Economics professor publishes timely book on economics and politics
Dr. Bill Barber says his first book, Capitalism, Socialism, and the Promise of Democracy, evolved from more than three decades of teaching economics at HFC.
The process of writing the book took him about 10 months.
“The main challenge was to consistently motivate myself to sit down and write. It takes a certain amount of commitment and a specific frame of mind to get the project done. I kept reminding myself that I shouldn’t get wedded to the outcome; it’s just as important to appreciate and enjoy the process. That helped me a lot in keeping at it. Also, I wanted to be sure that I was doing my best work,” explained Barber, of Dearborn Heights.
This is Barber’s first book. He’s now writing a book about investing, based on the material he teaches in BFN 130: Beginning Investment. Since there wasn’t a textbook that covered the topic in the way he thought was best, Barber wrote the material himself.
“Students have been very receptive to it, some even suggesting that I should publish it as a book for young people on investing,” he said. “I am in the process of doing that, and I hope to have it completed by the end of the year.”
Democratic Socialism, Democratic Capitalism, Oligarchic Capitalism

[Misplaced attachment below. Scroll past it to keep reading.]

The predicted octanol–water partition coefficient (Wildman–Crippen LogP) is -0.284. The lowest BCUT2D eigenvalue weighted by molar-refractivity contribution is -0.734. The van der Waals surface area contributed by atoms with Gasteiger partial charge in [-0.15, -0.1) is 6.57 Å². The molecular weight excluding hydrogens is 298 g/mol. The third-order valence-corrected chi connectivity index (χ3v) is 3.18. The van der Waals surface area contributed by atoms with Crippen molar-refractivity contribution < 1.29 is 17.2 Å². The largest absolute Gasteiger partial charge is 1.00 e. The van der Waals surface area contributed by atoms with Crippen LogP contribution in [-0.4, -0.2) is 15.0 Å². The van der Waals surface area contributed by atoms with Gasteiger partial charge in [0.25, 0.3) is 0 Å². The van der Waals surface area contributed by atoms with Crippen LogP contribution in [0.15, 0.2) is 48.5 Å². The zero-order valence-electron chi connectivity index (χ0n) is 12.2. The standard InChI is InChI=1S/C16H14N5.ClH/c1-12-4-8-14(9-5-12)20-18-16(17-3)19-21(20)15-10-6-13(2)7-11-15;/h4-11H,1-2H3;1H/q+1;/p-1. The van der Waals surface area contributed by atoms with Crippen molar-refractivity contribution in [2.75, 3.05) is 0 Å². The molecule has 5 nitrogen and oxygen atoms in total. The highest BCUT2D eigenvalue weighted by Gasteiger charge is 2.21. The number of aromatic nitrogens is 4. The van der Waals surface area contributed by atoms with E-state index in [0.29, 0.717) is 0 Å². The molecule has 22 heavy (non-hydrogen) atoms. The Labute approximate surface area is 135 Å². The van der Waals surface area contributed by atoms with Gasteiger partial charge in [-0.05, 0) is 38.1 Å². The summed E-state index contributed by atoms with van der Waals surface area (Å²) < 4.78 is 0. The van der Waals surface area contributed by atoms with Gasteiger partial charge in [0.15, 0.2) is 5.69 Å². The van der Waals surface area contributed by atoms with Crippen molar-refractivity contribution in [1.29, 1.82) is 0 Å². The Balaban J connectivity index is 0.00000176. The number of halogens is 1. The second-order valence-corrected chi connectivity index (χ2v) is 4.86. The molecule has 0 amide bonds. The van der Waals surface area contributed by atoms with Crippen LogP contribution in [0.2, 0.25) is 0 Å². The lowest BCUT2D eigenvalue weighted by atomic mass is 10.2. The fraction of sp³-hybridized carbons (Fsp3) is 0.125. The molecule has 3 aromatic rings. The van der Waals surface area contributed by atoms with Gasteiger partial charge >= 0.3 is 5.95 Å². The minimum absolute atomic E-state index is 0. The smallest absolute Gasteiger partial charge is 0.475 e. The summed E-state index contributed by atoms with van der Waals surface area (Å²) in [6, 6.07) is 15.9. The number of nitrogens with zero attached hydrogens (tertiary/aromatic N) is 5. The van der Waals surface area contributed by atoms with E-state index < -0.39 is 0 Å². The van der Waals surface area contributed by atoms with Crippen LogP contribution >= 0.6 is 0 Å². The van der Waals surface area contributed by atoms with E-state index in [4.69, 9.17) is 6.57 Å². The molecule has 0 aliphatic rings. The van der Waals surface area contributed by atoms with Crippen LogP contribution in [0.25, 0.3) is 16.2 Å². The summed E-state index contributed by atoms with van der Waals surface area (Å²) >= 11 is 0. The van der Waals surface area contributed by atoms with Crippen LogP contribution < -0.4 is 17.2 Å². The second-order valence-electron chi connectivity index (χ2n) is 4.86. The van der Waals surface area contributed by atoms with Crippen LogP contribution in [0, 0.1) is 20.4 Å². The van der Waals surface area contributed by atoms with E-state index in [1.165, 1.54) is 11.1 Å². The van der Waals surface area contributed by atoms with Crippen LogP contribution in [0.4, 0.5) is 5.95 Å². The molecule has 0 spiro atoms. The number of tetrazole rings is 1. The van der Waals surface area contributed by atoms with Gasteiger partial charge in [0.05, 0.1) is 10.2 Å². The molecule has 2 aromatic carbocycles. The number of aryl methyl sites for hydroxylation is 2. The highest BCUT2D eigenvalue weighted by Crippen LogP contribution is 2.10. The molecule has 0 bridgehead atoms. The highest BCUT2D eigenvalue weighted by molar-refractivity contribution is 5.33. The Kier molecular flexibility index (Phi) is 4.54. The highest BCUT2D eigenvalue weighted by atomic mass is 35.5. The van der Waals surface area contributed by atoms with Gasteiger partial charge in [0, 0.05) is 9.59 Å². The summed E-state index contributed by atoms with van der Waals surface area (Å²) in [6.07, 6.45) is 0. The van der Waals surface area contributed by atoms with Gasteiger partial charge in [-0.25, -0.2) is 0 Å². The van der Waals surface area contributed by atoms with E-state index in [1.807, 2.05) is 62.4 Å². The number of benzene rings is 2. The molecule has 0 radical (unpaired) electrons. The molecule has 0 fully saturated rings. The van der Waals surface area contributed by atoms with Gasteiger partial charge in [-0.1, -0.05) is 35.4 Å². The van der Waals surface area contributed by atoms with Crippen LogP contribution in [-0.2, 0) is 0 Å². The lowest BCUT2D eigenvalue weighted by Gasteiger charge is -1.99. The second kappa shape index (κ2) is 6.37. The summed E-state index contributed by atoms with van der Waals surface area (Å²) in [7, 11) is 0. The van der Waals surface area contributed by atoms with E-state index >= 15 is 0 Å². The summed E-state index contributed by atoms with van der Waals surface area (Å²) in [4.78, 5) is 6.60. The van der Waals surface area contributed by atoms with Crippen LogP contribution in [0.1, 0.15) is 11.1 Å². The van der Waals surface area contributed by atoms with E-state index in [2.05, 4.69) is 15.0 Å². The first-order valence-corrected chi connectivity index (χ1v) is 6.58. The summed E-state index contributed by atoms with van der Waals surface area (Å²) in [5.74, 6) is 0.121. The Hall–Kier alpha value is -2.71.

The impetus for Barber to write Capitalism, Socialism, and the Promise of Democracy developed in response to presidential candidate Senator Bernie Sanders claiming he’s a Democratic Socialist and presidential candidate Senator Elizabeth Warren claiming she’s a Democratic Capitalist.
“When talking to people – and not just students – I became aware that people in general didn’t know exactly what terms like these meant,” said Barber. “What is a Democratic Socialist? How is it different from being a socialist? What is a Democratic Capitalist? How is that different from being a capitalist? I felt there was a need for a book like this to explain these things.”
Barber stated the book tries to answer four basic questions:
1. Where have we been?
2. How did we get here?
3. What’s happening now?
4. Where should we go?